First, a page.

Mr. Pink in California

When I visited California last year, I had the opportunity to ride my bike in the mountains of Santa Barbara with two really great friends. Being the stubborn jerk that I am, I opted to ship out a rad custom single speed ride in the mountains. Smart, I know. We weren't heading to the peak, so I had confidence in my abilities. I geared it down some (46/17) and suffered through the two 12% climbs. No feet down, but I suffered knowing full well that there was no way that I could make it to the peak on that gear.

One year later: Planning a trip back to California and lusting over getting to the peak of Gibraltar, I knew that single speed was out of the question. I had an opportunity to snag an All-City Mr. Pink at a great price, so I went for it. Why not? It's such a solid stock build that I really didn't feel the need to swap anything out. I even find that the stock All-City saddle is great. But I traded the stock wheelset for my White Industry/A23 wheels, only because I just REALLY like them.



After a breakfast of oatmeal, persimmons, bread, and two light beers, my fantastic friend/chef/host realized that the Santa Barbara haze wasn't going to burn off and reveal that fantastic yellow ball of warmth. So, no sun, no problem. But for some Californians, no sun is a huge problem. It's hazy and 60, and they're bundled for Wisconsin winter. I will say that it felt fantastic when the sun did shine for a brief moment. A quick shot of warmth can re-charge you, even when standing out of the saddle straining to keep the lungs filled. 

We started at 88 feet above sea level. We rode about a mile to get through town, and then it was literally all climbing after that. So, how did Mr. Pink handle it? I'd say great - it's one of those bikes that gives back what you put into it. Even on the steepest climbs, the All-City would jut forward, ready for the next rotation of the pedals. On previous rides, I found that when I'm leaning forward and really attacking a hill, I can pull the rear wheel off the road and lose efficiency and rhythm, feeling stuck and off balance. That's more likely due to bad form, but it has happened a few times. For the 2.5 hours it took to climb Gibraltar, the Pink felt comfortable and responsive. It felt like I've had the bike for years and knew every nook and cranny.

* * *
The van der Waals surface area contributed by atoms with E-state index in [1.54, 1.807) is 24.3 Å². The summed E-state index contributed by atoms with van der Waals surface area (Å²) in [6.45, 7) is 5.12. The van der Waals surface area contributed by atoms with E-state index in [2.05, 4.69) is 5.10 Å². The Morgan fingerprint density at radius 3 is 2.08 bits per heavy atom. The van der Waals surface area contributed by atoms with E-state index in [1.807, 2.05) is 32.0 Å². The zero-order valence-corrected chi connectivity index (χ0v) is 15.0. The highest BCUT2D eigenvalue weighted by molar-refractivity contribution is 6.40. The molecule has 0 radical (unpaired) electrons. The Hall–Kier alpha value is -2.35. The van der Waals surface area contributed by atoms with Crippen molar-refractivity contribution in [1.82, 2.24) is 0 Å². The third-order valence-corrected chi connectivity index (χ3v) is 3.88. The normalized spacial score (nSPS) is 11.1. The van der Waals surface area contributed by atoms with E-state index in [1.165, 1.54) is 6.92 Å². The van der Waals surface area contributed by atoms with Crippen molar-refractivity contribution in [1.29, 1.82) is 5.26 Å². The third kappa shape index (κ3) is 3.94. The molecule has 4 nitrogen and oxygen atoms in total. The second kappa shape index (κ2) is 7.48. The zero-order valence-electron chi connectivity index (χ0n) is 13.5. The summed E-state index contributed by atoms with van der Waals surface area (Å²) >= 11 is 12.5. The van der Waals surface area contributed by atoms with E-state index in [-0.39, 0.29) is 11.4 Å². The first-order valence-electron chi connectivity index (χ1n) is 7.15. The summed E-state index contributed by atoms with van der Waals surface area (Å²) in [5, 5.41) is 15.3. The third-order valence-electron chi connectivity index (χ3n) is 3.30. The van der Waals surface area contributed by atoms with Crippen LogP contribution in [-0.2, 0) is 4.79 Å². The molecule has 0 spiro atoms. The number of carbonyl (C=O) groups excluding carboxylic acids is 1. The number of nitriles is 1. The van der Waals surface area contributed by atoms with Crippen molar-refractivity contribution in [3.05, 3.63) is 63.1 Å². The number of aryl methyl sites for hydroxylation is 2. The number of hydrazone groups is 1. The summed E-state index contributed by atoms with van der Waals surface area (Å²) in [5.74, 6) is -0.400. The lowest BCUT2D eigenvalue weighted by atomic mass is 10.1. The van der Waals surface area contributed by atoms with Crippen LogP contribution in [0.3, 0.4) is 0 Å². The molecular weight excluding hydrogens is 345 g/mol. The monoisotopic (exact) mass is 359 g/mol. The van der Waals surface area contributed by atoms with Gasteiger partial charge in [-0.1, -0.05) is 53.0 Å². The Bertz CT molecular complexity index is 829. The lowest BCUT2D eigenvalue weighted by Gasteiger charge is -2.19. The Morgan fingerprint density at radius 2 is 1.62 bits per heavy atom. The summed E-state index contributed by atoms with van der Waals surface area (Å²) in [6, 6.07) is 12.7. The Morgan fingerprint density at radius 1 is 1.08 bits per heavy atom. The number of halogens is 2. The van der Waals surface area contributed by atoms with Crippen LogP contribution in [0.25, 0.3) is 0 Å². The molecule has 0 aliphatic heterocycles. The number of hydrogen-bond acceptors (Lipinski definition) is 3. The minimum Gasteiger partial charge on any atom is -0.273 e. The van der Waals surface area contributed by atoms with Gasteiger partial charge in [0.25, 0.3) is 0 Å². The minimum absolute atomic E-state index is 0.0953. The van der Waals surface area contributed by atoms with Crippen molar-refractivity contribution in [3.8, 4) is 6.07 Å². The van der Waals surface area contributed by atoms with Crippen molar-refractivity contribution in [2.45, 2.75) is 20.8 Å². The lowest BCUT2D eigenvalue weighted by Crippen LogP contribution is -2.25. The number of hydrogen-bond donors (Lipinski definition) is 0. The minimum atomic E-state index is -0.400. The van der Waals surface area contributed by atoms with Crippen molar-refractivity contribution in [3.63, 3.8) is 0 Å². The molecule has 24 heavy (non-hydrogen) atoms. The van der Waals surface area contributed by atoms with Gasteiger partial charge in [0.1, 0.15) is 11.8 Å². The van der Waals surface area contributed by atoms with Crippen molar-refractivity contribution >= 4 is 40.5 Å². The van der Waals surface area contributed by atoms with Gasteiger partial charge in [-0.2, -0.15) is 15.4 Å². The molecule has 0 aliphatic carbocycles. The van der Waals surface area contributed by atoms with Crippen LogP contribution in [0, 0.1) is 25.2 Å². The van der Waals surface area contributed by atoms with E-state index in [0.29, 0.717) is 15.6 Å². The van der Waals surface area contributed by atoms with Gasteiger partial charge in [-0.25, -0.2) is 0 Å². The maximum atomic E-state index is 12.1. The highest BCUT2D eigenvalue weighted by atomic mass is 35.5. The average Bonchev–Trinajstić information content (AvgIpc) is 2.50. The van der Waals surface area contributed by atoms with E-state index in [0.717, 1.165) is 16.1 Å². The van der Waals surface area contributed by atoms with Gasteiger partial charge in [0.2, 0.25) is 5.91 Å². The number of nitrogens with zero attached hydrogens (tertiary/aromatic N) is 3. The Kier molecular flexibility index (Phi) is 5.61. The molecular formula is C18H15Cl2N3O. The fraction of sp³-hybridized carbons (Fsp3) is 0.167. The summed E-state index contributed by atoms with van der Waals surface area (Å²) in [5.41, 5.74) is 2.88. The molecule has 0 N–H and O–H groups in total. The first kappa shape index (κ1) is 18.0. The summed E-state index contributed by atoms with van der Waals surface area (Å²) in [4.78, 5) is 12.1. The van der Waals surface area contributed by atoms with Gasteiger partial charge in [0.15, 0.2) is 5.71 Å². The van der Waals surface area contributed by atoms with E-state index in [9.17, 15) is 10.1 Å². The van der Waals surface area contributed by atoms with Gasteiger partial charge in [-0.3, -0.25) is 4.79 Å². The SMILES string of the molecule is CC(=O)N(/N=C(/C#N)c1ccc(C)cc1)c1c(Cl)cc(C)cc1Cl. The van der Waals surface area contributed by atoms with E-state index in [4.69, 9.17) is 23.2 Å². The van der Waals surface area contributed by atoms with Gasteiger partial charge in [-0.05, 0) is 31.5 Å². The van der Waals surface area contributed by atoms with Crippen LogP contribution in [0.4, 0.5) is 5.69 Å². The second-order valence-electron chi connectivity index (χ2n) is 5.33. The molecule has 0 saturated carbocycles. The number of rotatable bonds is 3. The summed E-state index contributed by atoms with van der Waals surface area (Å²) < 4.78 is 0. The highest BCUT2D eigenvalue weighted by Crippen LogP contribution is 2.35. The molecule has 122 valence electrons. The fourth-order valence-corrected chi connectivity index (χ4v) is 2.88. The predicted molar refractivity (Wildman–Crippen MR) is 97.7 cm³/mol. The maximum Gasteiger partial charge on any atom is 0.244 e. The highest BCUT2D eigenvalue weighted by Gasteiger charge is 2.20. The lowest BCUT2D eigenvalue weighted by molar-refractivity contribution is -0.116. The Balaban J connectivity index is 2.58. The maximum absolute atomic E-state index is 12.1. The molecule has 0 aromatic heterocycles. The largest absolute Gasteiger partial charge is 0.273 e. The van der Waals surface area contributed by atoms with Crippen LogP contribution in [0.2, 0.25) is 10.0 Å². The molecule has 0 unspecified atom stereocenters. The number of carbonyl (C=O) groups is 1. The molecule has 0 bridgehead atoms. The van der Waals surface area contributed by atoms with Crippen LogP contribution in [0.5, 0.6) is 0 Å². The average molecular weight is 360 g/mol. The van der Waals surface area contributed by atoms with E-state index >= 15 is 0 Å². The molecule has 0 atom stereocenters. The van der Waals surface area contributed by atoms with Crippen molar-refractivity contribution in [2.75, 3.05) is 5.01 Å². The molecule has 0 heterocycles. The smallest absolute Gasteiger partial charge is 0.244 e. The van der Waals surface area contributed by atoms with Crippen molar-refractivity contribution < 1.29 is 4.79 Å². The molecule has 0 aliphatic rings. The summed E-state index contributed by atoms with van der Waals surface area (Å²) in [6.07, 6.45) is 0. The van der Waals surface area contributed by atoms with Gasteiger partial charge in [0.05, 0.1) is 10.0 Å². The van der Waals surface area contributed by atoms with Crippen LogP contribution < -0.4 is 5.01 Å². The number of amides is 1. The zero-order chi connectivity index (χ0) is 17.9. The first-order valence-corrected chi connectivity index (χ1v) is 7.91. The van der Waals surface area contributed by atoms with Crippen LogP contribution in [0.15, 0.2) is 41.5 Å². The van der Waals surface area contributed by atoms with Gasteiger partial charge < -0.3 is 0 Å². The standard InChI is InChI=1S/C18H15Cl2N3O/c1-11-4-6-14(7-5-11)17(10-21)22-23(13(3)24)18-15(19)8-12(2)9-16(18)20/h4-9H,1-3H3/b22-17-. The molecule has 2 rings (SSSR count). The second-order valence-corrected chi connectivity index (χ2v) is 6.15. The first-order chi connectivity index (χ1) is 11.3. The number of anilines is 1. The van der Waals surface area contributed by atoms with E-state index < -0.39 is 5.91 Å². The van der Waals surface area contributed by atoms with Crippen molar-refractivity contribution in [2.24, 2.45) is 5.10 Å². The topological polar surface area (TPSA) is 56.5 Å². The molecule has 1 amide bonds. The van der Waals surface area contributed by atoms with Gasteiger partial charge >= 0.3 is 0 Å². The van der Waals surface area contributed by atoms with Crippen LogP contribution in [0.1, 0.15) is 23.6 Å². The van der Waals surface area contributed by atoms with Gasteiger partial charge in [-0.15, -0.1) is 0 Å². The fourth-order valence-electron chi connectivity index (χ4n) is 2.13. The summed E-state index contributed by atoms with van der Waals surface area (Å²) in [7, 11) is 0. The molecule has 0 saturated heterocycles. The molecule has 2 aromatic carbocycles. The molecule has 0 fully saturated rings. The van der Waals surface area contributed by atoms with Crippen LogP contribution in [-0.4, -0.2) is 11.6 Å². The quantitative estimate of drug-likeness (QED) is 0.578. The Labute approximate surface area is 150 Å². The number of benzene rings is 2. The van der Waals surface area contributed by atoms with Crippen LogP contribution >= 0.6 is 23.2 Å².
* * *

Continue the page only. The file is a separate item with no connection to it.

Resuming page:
When we first started our descent, I let the bike go all out. I basically laid off the brakes until I really needed them or when things started getting scary-fast. The Pink ate it up. It's great at cornering and holds its line extremely well. At high speeds, there was no sense of wheel wobble, and I never felt unstable in the saddle. To put it plainly, it's safe. And when a bike feels safe and stable, it makes the ride fun and worry free.



I tend to ride single speed or fixed gear in city settings. They're simple and efficient, and with less parts to worry about, they can be tossed around without the fear of breaking derailleurs and shifters. Did the Pink convince me to ditch the single speed and switch to a geared bike full-time for city riding? No, but it handled the city pretty well. It quickly gets to speed and holds it. Handling quick corners is no problem; the bike responds really well whichever way you lean it. Moving around vehicles is simple too. It dances and dives in and out of congested streets easily. Just pay attention to drivers and their unpredictable actions, okay? Great.

All in all, I love this bike. It's a true road bike, and that's exactly what it's supposed to be. It has life and is spry and handles speed really, really well. Now that doesn't mean you can't bag it up and tour on it, but there are better tools out there.

I look forward to having this bike in the stable for years to come. Now please enjoy some more pictures.


- Mitch

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